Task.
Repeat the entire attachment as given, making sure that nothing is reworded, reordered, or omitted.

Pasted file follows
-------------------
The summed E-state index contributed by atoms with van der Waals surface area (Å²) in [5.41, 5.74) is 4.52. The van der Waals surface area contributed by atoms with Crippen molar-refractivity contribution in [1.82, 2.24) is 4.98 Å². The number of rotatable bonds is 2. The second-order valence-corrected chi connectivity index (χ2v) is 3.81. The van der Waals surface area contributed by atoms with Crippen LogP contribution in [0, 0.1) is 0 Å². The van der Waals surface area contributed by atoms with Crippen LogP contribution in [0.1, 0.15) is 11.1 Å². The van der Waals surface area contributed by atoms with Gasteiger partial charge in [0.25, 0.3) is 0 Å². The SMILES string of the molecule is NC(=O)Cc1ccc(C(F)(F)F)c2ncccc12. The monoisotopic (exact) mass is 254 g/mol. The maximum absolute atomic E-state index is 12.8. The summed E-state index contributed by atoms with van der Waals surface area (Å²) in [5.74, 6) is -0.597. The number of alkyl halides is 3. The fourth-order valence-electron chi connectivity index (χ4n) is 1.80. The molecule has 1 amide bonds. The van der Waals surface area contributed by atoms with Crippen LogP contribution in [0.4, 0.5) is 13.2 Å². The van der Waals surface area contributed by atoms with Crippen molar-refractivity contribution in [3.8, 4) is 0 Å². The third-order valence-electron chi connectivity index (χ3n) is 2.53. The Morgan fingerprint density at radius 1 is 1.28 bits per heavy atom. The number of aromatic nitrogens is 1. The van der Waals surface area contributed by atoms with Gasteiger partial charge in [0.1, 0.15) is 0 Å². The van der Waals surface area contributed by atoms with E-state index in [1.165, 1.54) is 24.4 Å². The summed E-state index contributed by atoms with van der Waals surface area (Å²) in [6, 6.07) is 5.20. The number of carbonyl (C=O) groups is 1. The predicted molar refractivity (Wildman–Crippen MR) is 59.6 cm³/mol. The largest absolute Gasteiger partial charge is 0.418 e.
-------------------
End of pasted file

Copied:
The summed E-state index contributed by atoms with van der Waals surface area (Å²) in [5.41, 5.74) is 4.52. The van der Waals surface area contributed by atoms with Crippen molar-refractivity contribution in [1.82, 2.24) is 4.98 Å². The number of rotatable bonds is 2. The second-order valence-corrected chi connectivity index (χ2v) is 3.81. The van der Waals surface area contributed by atoms with Crippen LogP contribution in [0, 0.1) is 0 Å². The van der Waals surface area contributed by atoms with Crippen LogP contribution in [0.1, 0.15) is 11.1 Å². The van der Waals surface area contributed by atoms with Gasteiger partial charge in [0.25, 0.3) is 0 Å². The SMILES string of the molecule is NC(=O)Cc1ccc(C(F)(F)F)c2ncccc12. The monoisotopic (exact) mass is 254 g/mol. The maximum absolute atomic E-state index is 12.8. The summed E-state index contributed by atoms with van der Waals surface area (Å²) in [5.74, 6) is -0.597. The number of alkyl halides is 3. The fourth-order valence-electron chi connectivity index (χ4n) is 1.80. The molecule has 1 amide bonds. The van der Waals surface area contributed by atoms with Crippen LogP contribution in [0.4, 0.5) is 13.2 Å². The van der Waals surface area contributed by atoms with Crippen molar-refractivity contribution in [3.8, 4) is 0 Å². The third-order valence-electron chi connectivity index (χ3n) is 2.53. The Morgan fingerprint density at radius 1 is 1.28 bits per heavy atom. The number of aromatic nitrogens is 1. The van der Waals surface area contributed by atoms with Gasteiger partial charge in [0.1, 0.15) is 0 Å². The van der Waals surface area contributed by atoms with E-state index in [1.165, 1.54) is 24.4 Å². The summed E-state index contributed by atoms with van der Waals surface area (Å²) in [6, 6.07) is 5.20. The number of carbonyl (C=O) groups is 1. The predicted molar refractivity (Wildman–Crippen MR) is 59.6 cm³/mol. The largest absolute Gasteiger partial charge is 0.418 e.